I like cigars. I like writing. I like writing about cigars. Because Freud already staked claim on the penis-like qualities of cigars, I’m left to reviewing them. Today’s smoke de la resistance is the Bodega Reunion Aperitivo Toro, a cigar distributed by Emilio Cigars (maker of one of my favorites, the Emilio Draig K).
Why this cigar? Because I’ve had the Bodega Reunion Digestivo and was quite impressed. Rather than review a cigar that I’ve already smoked, I’ll review a cigar that I haven’t tried yet but will probably like: the Aperitivo.
So, without further ado, let’s look at the Bodega Reunion Aperitivo Toro.
Bodega Aperitivo Background
Based on this blend, I expect the Reagan administration to be interested spice, earth, and sweetness, sweetness like cocaine-laced money and rebellion. That being said, from what I’ve heard, this cigar is unlike the majority of overly-strong, overly-spicy, overly-delicious Nicaraguan blends.
Appearance: The cigar itself is smooth, elegant, and intricately constructed (swanky triple cap and all). There is some slight give to the stick, but otherwise solidly packed.
Aroma: Not much at all to be honest. If anything, it smells like brown sugar.
Pairing, Cutting, and Lighting
Drink Pairing: San Pellegrino Limonata
Lighter: Xikar single-flame butane
Cutter: Xikar guillotine
Cutting and Cold Draw
Ah, I love triple caps. Easy cut, no hint of unraveling. I forgot to do the cold draw. Sue me. No really, sue me. Embroil me in months of motions and reschedulings.
The First Third
First two or three puffs are straight-up cedar. Pleasant. The ash holds up nicely as I smoke, though the burn is a bit wonky. Notes of cedar, mild pepper (not a bit harsh, though–this pepper bites not), and daffodils–not exactly my normal go-to of “OH MY GOD WHY WOULD ANY SANE HUMAN BEING SUBJECT THEMSELVES TO THIS TORTURE,” but perhaps the most appealing trait to this cigar so far is not the palette, but the aroma. Hot damn, the smoke around me smells like perfume and incense, the sort of perfume and incense at home in a parlor with many lace-covered sideboards, white gloves, old women, and meek servants. I feel classier than a barefoot, tank-topped, tattooed bum on a concrete porch.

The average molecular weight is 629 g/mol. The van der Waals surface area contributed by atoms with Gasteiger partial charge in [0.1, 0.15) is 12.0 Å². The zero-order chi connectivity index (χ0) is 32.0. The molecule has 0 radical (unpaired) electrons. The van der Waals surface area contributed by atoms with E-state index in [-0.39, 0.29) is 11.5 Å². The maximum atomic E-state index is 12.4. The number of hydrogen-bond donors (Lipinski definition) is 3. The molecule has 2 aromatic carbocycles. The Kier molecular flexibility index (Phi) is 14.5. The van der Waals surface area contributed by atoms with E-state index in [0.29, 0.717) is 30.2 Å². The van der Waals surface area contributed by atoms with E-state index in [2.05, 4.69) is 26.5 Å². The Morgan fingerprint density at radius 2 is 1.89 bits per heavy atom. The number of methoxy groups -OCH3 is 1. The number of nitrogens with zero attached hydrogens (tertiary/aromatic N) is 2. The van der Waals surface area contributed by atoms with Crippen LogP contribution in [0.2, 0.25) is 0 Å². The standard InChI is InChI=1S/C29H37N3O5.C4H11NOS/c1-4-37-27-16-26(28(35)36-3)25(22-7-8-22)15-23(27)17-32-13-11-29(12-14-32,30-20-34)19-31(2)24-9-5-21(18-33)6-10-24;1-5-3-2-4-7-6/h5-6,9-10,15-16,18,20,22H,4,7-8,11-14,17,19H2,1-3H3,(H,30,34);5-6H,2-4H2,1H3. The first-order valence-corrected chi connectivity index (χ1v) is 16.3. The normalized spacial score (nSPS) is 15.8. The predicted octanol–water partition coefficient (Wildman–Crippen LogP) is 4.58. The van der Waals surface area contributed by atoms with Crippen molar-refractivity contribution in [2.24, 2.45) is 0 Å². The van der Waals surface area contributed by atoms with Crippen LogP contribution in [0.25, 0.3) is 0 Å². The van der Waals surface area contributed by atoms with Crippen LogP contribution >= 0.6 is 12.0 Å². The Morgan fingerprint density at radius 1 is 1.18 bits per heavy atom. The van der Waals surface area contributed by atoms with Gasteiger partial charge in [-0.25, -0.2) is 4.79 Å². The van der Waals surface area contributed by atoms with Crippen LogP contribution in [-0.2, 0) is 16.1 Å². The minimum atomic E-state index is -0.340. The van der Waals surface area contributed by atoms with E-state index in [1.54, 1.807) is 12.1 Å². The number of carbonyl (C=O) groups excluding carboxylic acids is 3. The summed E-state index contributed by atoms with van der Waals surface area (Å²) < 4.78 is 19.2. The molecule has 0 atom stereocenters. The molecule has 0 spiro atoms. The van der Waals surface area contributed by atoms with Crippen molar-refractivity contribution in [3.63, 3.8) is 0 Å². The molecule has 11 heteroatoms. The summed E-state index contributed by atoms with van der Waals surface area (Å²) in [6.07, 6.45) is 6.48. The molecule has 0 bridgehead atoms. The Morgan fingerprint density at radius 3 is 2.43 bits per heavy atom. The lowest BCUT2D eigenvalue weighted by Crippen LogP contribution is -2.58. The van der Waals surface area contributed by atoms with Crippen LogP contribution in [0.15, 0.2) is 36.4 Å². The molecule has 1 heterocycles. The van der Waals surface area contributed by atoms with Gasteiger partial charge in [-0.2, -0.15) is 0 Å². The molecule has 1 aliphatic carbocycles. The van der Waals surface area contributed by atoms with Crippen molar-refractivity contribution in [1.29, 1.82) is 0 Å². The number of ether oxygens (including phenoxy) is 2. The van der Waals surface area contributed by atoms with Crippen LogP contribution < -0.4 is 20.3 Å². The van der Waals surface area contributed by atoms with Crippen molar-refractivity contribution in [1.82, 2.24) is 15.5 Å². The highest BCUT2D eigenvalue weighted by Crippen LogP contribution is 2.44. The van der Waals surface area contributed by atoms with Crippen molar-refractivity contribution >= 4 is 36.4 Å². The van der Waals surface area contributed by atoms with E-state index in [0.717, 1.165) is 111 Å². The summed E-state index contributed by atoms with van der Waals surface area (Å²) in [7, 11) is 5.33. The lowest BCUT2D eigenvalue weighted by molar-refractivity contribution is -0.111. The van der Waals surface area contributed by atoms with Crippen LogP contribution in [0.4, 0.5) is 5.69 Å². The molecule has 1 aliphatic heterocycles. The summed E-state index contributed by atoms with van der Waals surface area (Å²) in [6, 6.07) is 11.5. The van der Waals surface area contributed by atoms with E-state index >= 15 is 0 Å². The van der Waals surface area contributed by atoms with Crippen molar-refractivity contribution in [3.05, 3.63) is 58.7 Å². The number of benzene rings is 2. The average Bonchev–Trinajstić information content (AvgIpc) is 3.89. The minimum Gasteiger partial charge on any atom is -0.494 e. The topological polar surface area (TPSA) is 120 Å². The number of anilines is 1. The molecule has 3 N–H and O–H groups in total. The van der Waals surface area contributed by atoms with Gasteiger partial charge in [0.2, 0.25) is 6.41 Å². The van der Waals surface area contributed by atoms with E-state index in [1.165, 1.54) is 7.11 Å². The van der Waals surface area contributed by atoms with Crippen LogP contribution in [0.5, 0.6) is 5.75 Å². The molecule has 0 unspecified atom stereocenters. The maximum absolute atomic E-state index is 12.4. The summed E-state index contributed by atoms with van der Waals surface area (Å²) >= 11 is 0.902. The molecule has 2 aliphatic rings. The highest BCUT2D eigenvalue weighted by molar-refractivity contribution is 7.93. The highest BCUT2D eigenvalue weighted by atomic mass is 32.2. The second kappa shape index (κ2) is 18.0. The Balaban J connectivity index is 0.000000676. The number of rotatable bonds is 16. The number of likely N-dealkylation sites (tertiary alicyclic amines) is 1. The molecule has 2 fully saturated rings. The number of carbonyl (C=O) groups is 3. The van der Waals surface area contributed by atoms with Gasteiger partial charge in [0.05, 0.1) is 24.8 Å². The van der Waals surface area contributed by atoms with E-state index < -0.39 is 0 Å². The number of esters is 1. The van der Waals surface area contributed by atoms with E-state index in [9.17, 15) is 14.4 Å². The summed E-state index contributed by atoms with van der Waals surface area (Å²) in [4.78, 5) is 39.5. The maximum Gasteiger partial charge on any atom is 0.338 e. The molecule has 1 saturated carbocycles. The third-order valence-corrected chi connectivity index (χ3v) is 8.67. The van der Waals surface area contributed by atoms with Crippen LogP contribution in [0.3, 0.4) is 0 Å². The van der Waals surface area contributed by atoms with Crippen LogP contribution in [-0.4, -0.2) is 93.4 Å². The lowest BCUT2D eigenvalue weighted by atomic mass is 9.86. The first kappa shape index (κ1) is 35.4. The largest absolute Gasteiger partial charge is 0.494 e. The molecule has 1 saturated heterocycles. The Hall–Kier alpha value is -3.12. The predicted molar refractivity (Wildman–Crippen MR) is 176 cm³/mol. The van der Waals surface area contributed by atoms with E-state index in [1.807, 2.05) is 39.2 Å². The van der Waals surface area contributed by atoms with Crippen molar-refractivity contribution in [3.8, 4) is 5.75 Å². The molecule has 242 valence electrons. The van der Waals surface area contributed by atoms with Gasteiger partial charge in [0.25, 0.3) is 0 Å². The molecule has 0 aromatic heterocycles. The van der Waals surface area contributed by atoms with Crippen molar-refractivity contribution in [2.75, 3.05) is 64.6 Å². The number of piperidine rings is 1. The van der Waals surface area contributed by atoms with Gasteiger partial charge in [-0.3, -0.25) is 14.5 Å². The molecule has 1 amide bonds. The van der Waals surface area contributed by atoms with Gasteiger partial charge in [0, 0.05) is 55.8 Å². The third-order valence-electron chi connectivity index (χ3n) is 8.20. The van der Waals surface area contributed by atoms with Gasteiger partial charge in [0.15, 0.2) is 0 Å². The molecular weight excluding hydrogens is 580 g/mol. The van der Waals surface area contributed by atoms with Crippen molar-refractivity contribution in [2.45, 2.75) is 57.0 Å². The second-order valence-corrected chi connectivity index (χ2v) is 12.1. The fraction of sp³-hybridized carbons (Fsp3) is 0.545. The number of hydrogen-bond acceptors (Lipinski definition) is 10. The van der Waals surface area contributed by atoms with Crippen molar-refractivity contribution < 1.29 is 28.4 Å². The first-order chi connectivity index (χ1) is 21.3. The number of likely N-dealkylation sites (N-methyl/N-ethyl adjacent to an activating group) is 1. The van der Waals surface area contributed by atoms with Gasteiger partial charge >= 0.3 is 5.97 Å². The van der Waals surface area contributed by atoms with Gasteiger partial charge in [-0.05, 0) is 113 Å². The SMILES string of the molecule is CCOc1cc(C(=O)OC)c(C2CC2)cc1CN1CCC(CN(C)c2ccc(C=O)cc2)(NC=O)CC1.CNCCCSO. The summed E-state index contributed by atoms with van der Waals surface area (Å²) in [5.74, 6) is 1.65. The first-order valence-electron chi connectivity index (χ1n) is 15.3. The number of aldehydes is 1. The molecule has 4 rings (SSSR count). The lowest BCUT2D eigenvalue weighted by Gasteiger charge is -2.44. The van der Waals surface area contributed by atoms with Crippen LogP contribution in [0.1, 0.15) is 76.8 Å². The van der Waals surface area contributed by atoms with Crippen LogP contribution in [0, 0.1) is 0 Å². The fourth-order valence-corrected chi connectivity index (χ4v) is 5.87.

The Second Third
The limonata pairs nicely with this smoke and is bringing out the floral side: I feel like I’m eating one of those fancy salads that has a hibiscus on the side, confusing the majority of eaters as to whether or not it is just there for decoration. While the taste is a bit mild still, the aroma is winning me over. I could sit in this smoke for the rest of my life (which, of course, would be cut short by lung cancer caused by sitting in smoke 24/7).
I just got bit on the toe by an ornery mosquito and I don’t even care. Go away, nature! I’m burning one of your members for pleasure. Speaking of which, have you ever considered that a cigar was once alive? We are essentially fawning over the cremated remains of the formerly alive. I do not, however, recommend trying this yummy fawning with a recently deceased and urned relative.
The Final Third
Boom. Raisins. Sunmaid all up in here. Dried fruit notes in a cigar immediately endears me. I’d describe this cigar as silky. This cigar is in a sundress and sitting on a wrap-around porch on an old southern plantation while sipping tea and reminiscing about childhood. Quite enjoyable and mild to the extreme. The mildness would not hint at the cigar’s complexity, however, and I encourage any potential smokers not to pass over this cigar just because it might be a bit light. For a light cigar, there is much to be had here.
The Last Inch
No harshness, no overly hot burn. A pleasant finish to a complex, rustic cigar.
Final Impressions and Rating
While the cigar was complex, the notes mingled with one another throughout the smoke–no real evolution, just a lazy Susan spinning and stopping every so often. Sort of like me with “And So It Goes” after champagne: while I may listen to a Bruce Springsteen or two in between (“THUNDER ROAAAAAAAD!”), I always return to my spirit animal, Billy Joel.
Rating (Seek out and buy again, Smoke if I happen to find one, Avoid at all costs): Smoke if I happen to find one
The price point is a bit high on this cigar, and the lightness doesn’t agree with my propensity for darkness, strength, and spice. However, the Bodega Aperitivo certainly fits the bill as a pre-dinner smoke.
Hit me up with your thoughts on this cigar or perhaps on the Trans Pacific Partnership (which appears like it will pass…).